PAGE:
In this bimonthly feature, HPCwire highlights newly published research in the high-performance computing community and related domains. From parallel programming to exascale to quantum computing, the details are here.
Performance modeling is crucial for HPC, and machine learning can help – but extrapolating performance on a broad scale from small-scale applications is often unreliable. These authors, a team from the University of Science and Technology of China, demonstrate a technique applying both interpolation and extrapolation to resolve this problem. They show that their technique can achieve higher predictive accuracy on real-world HPC systems.
Authors: Wenju Zhou, Jiepeng Zhang, Jingwei Sun and Guangzhong Sun.
With the advent (and growing prevalence) of unmanned aircraft systems (UASs), the risk of collisions between manned and unmanned aircrafts is growing. In this paper, researchers from MIT’s Lincoln Laboratory use the Lincoln Laboratory Supercomputing Center to process nearly four billion aircraft observations from the OpenSky Network to develop an open-source workflow for aircraft monitoring.
Authors: Andrew Weinert, Ngaire Underhill, Bilal Gill and Ashley Wicks.
“Most biomedical researchers are focused on better understanding scientific phenomena rather than developing and optimizing code,” write these authors from the Icahn School of Medicine. To that end, they present a case study of a biomedical computational workload at a leading academic medical center, outlining how they upgraded the system over the years to keep pace with user needs and optimization requirements.
Authors: Patricia Kovatch, Lili Gai, Hyung Min Cho, Eugene Fluder and Dansha Jiang.
These authors discuss the EXAMAG project, an effort to prepare high-performance simulations of cosmic structure formation in preparation for the exascale era. “These calculations are presently at the forefront of today’s use of supercomputers,” the authors (from universities in Germany, India and the UK) write, “and are important scientific drivers for the future use of exaflop computing platforms.”
Authors: Christian Klingenberg, Rüdiger Pakmor, Thomas Guillet and Praveen Chandrashekar.
Increasingly, machine learning and HPC are becoming integrated at scale. In this paper, researchers from Oak Ridge National Laboratory, the Georgia Institute of Technology and the University of Tennessee, Knoxville, outline challenges with that integration, evaluating existing deep learning packages for their ability to run efficiently on HPC systems. The authors go on to discuss the need for an HPC deep learning framework and make suggestions as to how those needs can be provided.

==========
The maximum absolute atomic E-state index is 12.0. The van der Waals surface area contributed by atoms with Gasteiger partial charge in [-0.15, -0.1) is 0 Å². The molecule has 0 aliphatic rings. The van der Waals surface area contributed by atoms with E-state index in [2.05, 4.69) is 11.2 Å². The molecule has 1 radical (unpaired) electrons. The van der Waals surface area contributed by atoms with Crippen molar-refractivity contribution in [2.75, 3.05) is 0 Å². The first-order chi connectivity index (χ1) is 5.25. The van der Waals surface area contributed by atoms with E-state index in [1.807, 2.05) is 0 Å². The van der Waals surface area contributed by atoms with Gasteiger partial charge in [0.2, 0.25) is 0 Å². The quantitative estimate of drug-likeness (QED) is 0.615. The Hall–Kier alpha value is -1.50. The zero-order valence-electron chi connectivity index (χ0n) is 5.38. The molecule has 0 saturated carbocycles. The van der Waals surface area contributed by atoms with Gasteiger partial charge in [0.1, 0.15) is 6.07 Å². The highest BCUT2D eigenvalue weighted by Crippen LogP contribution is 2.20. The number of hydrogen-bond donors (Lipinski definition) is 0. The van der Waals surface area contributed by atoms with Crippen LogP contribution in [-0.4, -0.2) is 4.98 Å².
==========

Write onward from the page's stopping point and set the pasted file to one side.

Authors: Rick Archibald, Edmond Chow, Eduardo D’Azevedo, Jack Dongarra, Markus Eisenbach, Rocco Febbo, Florent Lopez, Daniel Nichols, Stanimire Tomov, Kwai Wong and Junqi Yin.
Peridynamics, a theory of solid mechanics well-suited for modeling fractures in materials, has growing applications in materials sciences, human health, manufacturing and more. These authors from the Chinese Academy of Sciences worked to optimize peridynamics simulations on the Sunway TaihuLight supercomputer. The team reports that their work achieved simulation speedups of six to 181 times on various processors and demonstrated strong parallel efficiency when scaling.
Authors: Xinyuan Li, Huang Ye and Jian Zhang.
The Exascale Computing Project (ECP), which describes itself as “a collaborative effort toward the national imperative for exascale computing power to advance quality of life, the economy, and national security,” engages in a variety of training activities. In this paper, a duo of researchers from Lawrence Berkeley National Laboratory and Oak Ridge National Laboratory describe these training activities, some of which, they say, “can be beneficial to the community at large.” They describe these resources, aiming to raise awareness of tools they say will extend beyond the ECP’s scope and life cycle.
Authors: Osni Marques and Ashley Barker.
Do you know about research that should be included in next month’s list? If so, send us an email at [email protected]. We look forward to hearing from you.